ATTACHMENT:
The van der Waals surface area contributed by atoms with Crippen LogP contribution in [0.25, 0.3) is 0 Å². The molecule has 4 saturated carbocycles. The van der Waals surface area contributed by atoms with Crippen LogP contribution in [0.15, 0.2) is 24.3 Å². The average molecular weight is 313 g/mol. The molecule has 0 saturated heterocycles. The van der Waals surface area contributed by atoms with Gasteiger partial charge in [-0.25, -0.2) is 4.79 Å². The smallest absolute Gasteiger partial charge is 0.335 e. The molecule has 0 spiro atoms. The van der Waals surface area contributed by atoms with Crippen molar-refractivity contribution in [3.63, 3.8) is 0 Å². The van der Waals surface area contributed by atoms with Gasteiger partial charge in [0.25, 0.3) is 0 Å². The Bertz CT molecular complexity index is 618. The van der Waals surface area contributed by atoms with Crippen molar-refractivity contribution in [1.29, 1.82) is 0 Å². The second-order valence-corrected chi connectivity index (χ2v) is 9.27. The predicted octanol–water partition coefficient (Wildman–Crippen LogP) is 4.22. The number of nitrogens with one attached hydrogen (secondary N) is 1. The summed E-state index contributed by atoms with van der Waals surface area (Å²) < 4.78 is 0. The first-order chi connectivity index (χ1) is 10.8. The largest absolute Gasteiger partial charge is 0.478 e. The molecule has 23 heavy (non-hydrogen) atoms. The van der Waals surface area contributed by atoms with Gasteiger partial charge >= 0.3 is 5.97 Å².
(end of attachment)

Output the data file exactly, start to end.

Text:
The van der Waals surface area contributed by atoms with Crippen LogP contribution in [0.25, 0.3) is 0 Å². The molecule has 4 saturated carbocycles. The van der Waals surface area contributed by atoms with Crippen LogP contribution in [0.15, 0.2) is 24.3 Å². The average molecular weight is 313 g/mol. The molecule has 0 saturated heterocycles. The van der Waals surface area contributed by atoms with Gasteiger partial charge in [-0.25, -0.2) is 4.79 Å². The smallest absolute Gasteiger partial charge is 0.335 e. The molecule has 0 spiro atoms. The van der Waals surface area contributed by atoms with Crippen molar-refractivity contribution in [3.63, 3.8) is 0 Å². The van der Waals surface area contributed by atoms with Gasteiger partial charge in [0.25, 0.3) is 0 Å². The Bertz CT molecular complexity index is 618. The van der Waals surface area contributed by atoms with Crippen molar-refractivity contribution in [1.29, 1.82) is 0 Å². The second-order valence-corrected chi connectivity index (χ2v) is 9.27. The predicted octanol–water partition coefficient (Wildman–Crippen LogP) is 4.22. The number of nitrogens with one attached hydrogen (secondary N) is 1. The summed E-state index contributed by atoms with van der Waals surface area (Å²) < 4.78 is 0. The first-order chi connectivity index (χ1) is 10.8. The largest absolute Gasteiger partial charge is 0.478 e. The molecule has 23 heavy (non-hydrogen) atoms. The van der Waals surface area contributed by atoms with Gasteiger partial charge >= 0.3 is 5.97 Å².